Across Continents

Ken's Blog

No Champagne?

"What, no champagne? I can only assume you’re suffering from cycle lassitude" exclaimed Ghee, son of author W E Bowman. I’d been lent a copy of ’The Ascent of Rum Doodle’, his father’s witty, fictional account of the ascent of a 40,000 and 1/2 foot high Himalyan peak by a well-intentioned, if bumbling, English expedition. First published in 1956, some have suggested it’s a parody of the conquering of Everest three years earlier, but, as far as I’m aware, this has never been confirmed. Pure coincidence, no doubt.

The story itself is told from the leader’s perspective, recounted with an innocence, a naivety, that comes only of seeing good in everyone and everything, quite oblivious to what’s really going on around him. Reassuring I thought. What was certain is I’d no Champagne, frequently prescribed to members of the expedition for its medicinal properties. But, in Malta, I’d at least managed to indulge in a decent cup of English tea, which was fortifying enough. Life’s little luxuries can sometimes make the unbearable tolerable.

I’d felt a certain resonance with some of the expedition’s members. Jungle, the navigator, who, despite forever getting lost, never gives up. We probably shared similar, and quite useless, mapping. Constant, the diplomat and linguist, whose terrible abilities at either often place the whole adventure in jeopardy, largely through confusion. Prone, the expedition doctor, who seemed to succombe to all manner of illness, although, cheerfully I thought, more than I had. Or at least he’d not had endure shards of dental pain.

I’d not the luxury of a cook to prepare my meals, nor, it seemed, had the expedition. Pong, the locally employed chap given this task, had an uncanny ability to take the finest ingredients and reduce them to a nauseating brew. This was something I’d had to learn to do myself.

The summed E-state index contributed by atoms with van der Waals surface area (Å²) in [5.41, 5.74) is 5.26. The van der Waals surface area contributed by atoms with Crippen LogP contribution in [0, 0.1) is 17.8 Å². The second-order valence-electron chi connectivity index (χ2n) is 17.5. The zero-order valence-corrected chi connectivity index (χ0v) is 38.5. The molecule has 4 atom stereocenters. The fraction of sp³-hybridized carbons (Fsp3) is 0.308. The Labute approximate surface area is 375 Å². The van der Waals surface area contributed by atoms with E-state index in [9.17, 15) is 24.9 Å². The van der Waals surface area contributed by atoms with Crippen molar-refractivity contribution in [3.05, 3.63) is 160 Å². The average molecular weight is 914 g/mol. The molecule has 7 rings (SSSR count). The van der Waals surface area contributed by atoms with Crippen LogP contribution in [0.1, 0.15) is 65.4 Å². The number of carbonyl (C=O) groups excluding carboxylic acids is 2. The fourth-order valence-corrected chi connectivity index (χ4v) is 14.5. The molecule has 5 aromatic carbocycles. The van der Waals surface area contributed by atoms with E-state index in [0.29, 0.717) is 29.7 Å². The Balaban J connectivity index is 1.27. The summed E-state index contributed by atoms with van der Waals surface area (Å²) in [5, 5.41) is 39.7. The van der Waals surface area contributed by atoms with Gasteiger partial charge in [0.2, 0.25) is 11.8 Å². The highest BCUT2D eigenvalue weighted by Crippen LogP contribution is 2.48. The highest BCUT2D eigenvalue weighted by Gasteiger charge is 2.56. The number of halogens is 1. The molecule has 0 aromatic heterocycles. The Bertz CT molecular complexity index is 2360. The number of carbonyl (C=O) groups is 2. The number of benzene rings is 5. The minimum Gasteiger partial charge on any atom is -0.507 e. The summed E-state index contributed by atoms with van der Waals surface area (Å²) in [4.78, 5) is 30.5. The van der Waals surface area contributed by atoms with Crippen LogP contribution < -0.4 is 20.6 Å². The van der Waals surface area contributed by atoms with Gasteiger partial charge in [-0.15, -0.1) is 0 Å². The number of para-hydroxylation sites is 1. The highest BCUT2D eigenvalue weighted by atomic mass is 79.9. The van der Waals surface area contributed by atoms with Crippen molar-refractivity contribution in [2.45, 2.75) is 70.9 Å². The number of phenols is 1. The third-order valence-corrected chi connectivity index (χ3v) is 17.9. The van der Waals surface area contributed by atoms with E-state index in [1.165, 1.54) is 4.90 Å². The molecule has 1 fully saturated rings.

But the real similarities lay in the seemingly unsurmountable linguistic difficulties encountered in some of the more remote regions of the World. They too were battling with the ’Stans, admittedly just one rather than my four, having to cross the fictional Yogistan to reach Rum Doodle. The local lingo required mastery of gurgling noises from the pit of one’s stomach to convey the exact meaning of words. The scope for mispronunciation was understandably immense. I was glad I just had the tonal challenges of Chinese to come. Assuming they give me a visa.

[With thanks to Ghee Bowman, and Peter and Carol for loan of the book. For more information about W E Bowman, including details of real ’Rum Doodles’, visit www.rumdoodle.org.uk. For a definitive account of the first ascent of Mount Everest, read ’Coronation Everest’ by Jan Morris’, a Times journalist embedded with the expedition. And if you are so bold as to think you can list all the ’Stans, drop me a line, we’ll compare notes. First correct answer gets a mention in the blog! Closing date for entries Summer 2013.]

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